Valleywide chorus gives voice to Adams’ new composition
Divine inspiration – and a bit of divine madness – has long been a trademark of Aspen musical fixture Ray Vincent Adams and his inspired creations.
Now, on the eve of the world debut of the fourth segment of his ambitious five-part series of sacred music pieces, Adams also has a bit of weird synchronicity to add to the mix.
“The Passion,” Adams’ own take on the Easter story, will bring a swirling chorus of 75 voices from up and down the Roaring Fork Valley and a professional orchestra up to four-dozen strong to Aspen’s Harris Concert Hall on Friday and Saturday.
Any other year, Adams’ title may have only struck a chord with those particularly attuned to the dramatic tradition surrounding the retelling of the bloody crucifixion and resurrection of Jesus Christ. This year, well, the title’s become just a little more visible, thanks to the work of a wonderfully understated Mel Gibson.
“Truth be told, I didn’t even know he was making the film,” Adams says. “I haven’t actually seen the movie myself, but I’ve been told that my piece is entirely different from the film. It’s the same subject matter – the Passion is the Passion – but what I’ve done is obviously not a gore-fest like Gibson’s film.”
The Rev. Cynthia Bourgeault, an adjunct pastor at the Aspen Chapel and author of the libretto which accompanies Adams’ score, says the recent coincidence is not the first during the course of Adams’ sacred music cycle.
“I don’t know why, but it seems apparent that Ray is downloading stuff from somewhere that really should be in our culture. He had the premiere of ‘Revelations,’ one of the earlier parts from the series, two days before Sept. 11,” Bourgeault says.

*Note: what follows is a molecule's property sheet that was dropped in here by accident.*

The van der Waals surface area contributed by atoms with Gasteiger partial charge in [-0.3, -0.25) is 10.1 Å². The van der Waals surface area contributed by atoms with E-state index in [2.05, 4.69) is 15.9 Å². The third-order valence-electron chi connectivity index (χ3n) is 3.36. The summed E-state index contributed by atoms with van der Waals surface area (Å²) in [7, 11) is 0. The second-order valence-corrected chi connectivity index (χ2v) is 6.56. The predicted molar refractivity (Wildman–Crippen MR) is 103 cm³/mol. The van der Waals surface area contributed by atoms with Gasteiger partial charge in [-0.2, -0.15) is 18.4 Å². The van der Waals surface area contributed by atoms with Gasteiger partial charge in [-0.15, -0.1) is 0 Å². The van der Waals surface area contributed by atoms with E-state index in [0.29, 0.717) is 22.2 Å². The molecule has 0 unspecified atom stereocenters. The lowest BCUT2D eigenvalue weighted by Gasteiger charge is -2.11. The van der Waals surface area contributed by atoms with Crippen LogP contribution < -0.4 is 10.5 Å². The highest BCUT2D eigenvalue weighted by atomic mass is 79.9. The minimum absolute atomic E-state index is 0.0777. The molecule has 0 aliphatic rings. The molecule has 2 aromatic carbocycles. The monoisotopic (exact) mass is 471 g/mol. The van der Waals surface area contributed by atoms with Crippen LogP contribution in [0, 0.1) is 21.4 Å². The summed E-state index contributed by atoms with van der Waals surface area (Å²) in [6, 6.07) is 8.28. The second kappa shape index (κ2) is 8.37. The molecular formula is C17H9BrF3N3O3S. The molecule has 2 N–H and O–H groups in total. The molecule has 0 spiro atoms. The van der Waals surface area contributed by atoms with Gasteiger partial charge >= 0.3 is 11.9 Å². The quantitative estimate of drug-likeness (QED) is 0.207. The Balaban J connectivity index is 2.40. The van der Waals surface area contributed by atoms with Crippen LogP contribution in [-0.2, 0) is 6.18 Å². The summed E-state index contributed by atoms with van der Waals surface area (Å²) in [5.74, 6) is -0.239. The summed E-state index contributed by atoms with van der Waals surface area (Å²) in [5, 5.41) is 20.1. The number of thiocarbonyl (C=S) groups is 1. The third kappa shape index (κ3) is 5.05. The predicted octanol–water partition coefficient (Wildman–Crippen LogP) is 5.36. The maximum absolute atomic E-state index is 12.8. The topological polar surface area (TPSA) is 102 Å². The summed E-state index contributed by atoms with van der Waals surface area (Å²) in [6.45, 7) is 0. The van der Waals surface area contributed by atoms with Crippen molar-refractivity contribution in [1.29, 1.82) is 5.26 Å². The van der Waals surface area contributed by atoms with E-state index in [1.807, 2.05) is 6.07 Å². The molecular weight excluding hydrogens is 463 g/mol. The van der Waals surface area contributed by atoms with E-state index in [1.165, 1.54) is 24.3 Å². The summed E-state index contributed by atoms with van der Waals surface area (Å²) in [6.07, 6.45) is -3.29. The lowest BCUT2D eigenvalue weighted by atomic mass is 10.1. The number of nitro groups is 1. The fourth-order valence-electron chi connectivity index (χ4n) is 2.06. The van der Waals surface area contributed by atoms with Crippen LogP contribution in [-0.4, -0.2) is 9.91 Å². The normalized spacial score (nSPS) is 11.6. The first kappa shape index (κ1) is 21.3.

Curiosities aside, “The Passion” should prove to be one of the strongest components of Adams’ evolving musical project.
For the past two months, volunteer choruses in both Aspen and Glenwood have been working to polish the piece; this week saw a blending of the forces and Adams’ first sessions with his mostly imported orchestra, featuring members of professional symphonies from Colorado to California.
“People in the orchestra keep coming back every year, mostly because of our choir – they’re able to go way beyond what most community choirs do,” Adams says. “Seventy-five percent of the players call me by Christmas every year and ask, ‘When’s the gig this year?’
“I think it’s also a sign of the health of the entire valley community, despite the apparent chasm between upvalley and downvalley. The fact that we can get together and do these huge concerts that an urban choir wouldn’t be able to do … it’s all a real complement to our singers.”
The roots of Adams’ rendition of “The Passion” stretch back to June 2003, when Adams asked Bourgeault to create a text to go along with his music – his standard compositional route.
Bourgeault says more traditional Passion stories sometimes exclude the Resurrection, so she opted to include all four Gospels and interweave them with Jesus’ teachings and excepts from the Psalms to create a more rounded work.
“Ray’s set them to some very beautiful chorales and the whole thing is more operalike than anything,” Bourgeault says. “It’s also wonderful to see chorus members come in from all different traditions of faith and take part.”
In examining different interpretations of the Passion Play, Adams says he realizes some of the brutality – decried by many who’ve seen Gibson’s film – remains a basic and unfortunately lingering part of the human experience.
“A lot of horrific things went on 2,000 years ago and, unfortunately, not much has changed,” Adams says. “We can get places quicker, but in terms of the evolution of the heart, things are the same. That’s why I like to combine the faiths in my projects and watch the walls come tumbling down.”
Adams will begin work on the final piece of the puzzle, “Creation,” after a bit of recovery time from the recent incubation of “The Passion.”
Blending together creation myths from both the Christian and Hindu traditions, Adams promises a work that may be as controversial as it is enlightening. He’s already booked a cabin at a Southern California artists’ retreat to do the bulk of the composition, but said he’s already got a clear vision in mind.
“Creation stories are always colorful, vivid, exciting stories. Unfortunately, by presenting an open-minded approach, I know that bothers some people who are more fundamental in their approach,” he said. “I just see that as a problem of people creating walls around their own faith.”
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Telemedicine is a growing field that provides Roaring Fork Valley residents with access to specialists without driving to Denver or Grand Junction. A new midvalley business called Sentia is providing facilities to make telemedicine more accessible.